Though any pure cultures of n-DAMO bacteria have not been obtained so far, a few efforts have been contributed to enrich n-DAMO bacteria in wastewater treatment systems for denitrification [23]. With the mixture of lacustrine sediment and activated sludge as inoculum, an enrichment culture of n-DAMO bacteria had been obtained after being enriched for 260 d at 22°C, in which 15% of bacteria were identified as Candidatus Methylomirabilis [24]. Another enrichment culture dominated by Candidatus Methylomirabilis oxyfera was also obtained from anaerobic sludge after acclimatization for about 300 d, which presented a well n-DAMO phenomenon at ambient temperature (20–23°C) [19]. To understand the effect of reactor configuration on n-DAMO process, magnetic stirred gas lift reactor (MSGLR), sequencing batch reactor (SBR), and continuous stirred tank reactor (CSTR) had been evaluated by an enrichment culture of n-DAMO bacteria [25]. A membrane biofilm reactor (MBfR) was also performed for 24 months to demonstrate the feasibility of anammox coupled to n-DAMO for nitrogen removal from wastewater [26]. Inoculated with the sludge collected from a denitrifying bioreactor, n-DAMO activity in a membrane bioreactor could be observed after the acclimatization period as long as 388 d [11]. It has also been reported that via the enhancement of conductive materials, n-DAMO bacteria could produce more oxygen for methane oxidation of type I aerobic methanotrophs and form a steady and efficient microbial community to remove nitrite [27].
Beyond any doubt, enrichment cultures are not only feasible substitutes of pure cultures to perform n-DAMO in wastewater treatment processes [23], but also the alternative samples for investigating physiological ecological and biochemical characteristics of the bacteria. AnSBR is an efficient reactor to enrich anaerobic bacteria due to its simple structure and unique setting phase during the operation, which microbes were not easily washed off. Thus, cornfield soil was inoculated into an anaerobic sequencing batch reactor (AnSBR) for the enrichment of n-DAMO bacteria in the present research. And then, microbial community structure of the acclimatized mixed culture was further revealed by the high-throughput sequencing to understand the role of n-DAMO bacteria in the cycle of carbon and nitrogen in anaerobic environment, which might give guidance for the application of n-DAMO bacteria on wastewater treatment.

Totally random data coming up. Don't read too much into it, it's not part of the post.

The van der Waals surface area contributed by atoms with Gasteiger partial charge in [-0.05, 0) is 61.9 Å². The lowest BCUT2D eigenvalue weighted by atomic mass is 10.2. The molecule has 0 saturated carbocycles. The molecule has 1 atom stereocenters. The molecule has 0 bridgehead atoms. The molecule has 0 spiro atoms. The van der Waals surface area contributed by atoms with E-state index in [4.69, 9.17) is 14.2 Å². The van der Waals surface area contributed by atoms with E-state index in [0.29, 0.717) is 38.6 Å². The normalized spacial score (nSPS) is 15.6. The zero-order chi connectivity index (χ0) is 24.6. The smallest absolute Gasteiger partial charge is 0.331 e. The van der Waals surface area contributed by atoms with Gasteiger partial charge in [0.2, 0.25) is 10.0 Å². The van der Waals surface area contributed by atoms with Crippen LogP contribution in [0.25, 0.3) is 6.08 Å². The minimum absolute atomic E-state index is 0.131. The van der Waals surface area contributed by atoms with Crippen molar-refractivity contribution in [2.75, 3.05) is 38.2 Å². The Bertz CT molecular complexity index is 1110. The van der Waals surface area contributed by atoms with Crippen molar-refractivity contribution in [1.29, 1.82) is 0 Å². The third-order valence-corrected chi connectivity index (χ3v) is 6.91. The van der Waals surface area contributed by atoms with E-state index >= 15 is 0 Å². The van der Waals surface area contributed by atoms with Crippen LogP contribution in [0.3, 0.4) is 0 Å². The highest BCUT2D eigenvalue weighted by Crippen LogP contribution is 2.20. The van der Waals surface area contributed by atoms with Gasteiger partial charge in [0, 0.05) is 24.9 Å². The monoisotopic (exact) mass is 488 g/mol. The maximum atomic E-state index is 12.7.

2. Materials and Methods

2.1. Inoculum and Medium

The inoculum for the enrichment of n-DAMO bacteria was a soil sample collected from a cornfield after harvest. Geographic location of the sampling point and the specific characters of the sample were illustrated in Table 1. The collected sample was kept at 4°C for further use.
The medium according to the previous researches was used to enrich n-DAMO bacteria [13, 28]. The medium consisted of the following ingredients per liter of distilled water: 0.25 g KHCO3, 0.05 g KH2PO4, 0.3 g CaCl2·2H2O, 0.2 g MgSO4·7H2O, 0.069 g (1 mmol) NaNO2, 0.5 mL acidic trace element solution (100 mmol/L HCl) and 0.2 mL alkaline trace element solution. The acidic trace element solution (100 mmol/L HCl) contained (per liter): 2.085 g FeSO4·7H2O, 0.068 g ZnSO4·7H2O, 0.12 g CoCl2·6H2O, 0.5 g MnCl2·4H2O, 0.32 g CuSO4, 0.095 g NiCl2·6H2O and 0.014 g H3BO3. The alkaline trace element solution (10 mmol/L NaOH) contained (per liter): 0.067g SeO2, 0.050 g Na2WO4·2H2O and 0.242g Na2MoO4. The medium was flushed with nitrogen gas (N2) for 20 min to drive out oxygen (O2), and the pH adjusted to 7.0 – 7.5 by HCl (1 mol/L) and NaOH (1 mol/L).

2.2. Enrichment of n-DAMO Bacteria

The reactor for n-DAMO bacteria enrichment was a 1.2 L glass bottle which was operated as an anaerobic sequencing batch reactor (AnSBR) (Fig. 1). The soil sample was sifted by a 0.25 mm mesh sieve after grinding and then inoculated into the reactor at a mixed liquor volatile suspended solids (MLVSS) of 6.0 g/L. Sealed with a rubber stopper, the reactor was loaded with 700 mL of the medium and then sparged with methane (99.999%) for 5 min acquiring about 350 mg CH4. The constructed reactor was put on a constant temperature magnetic stirrer (HDL apparatus, China) and incubated at 140 rpm and 30°C which is favorable for the growth of n-DAMO bacteria [14, 29]. The AnSBR was operated stage by stage with the operation cycle of 3, 2 or 1 d which was determined by the volumetric nitrite loading rate (VLR) of around 15.3, 23.0 and 46.0 mg/(L·d), respectively. By the end of each operation cycle, the AnSBR was stood for 3 h and then 400 mL of the supernatant was discharged. Fed with 400 mL of fresh medium within 0.5 hours and sparged with methane for 5 min, the renewed AnSBR was incubated again also at 30°C and 140 rpm. At the beginning and the end of each operation cycle, supernatant in the AnSBR was sampled for chemical analysis, respectively.

2.3. Analytical Methods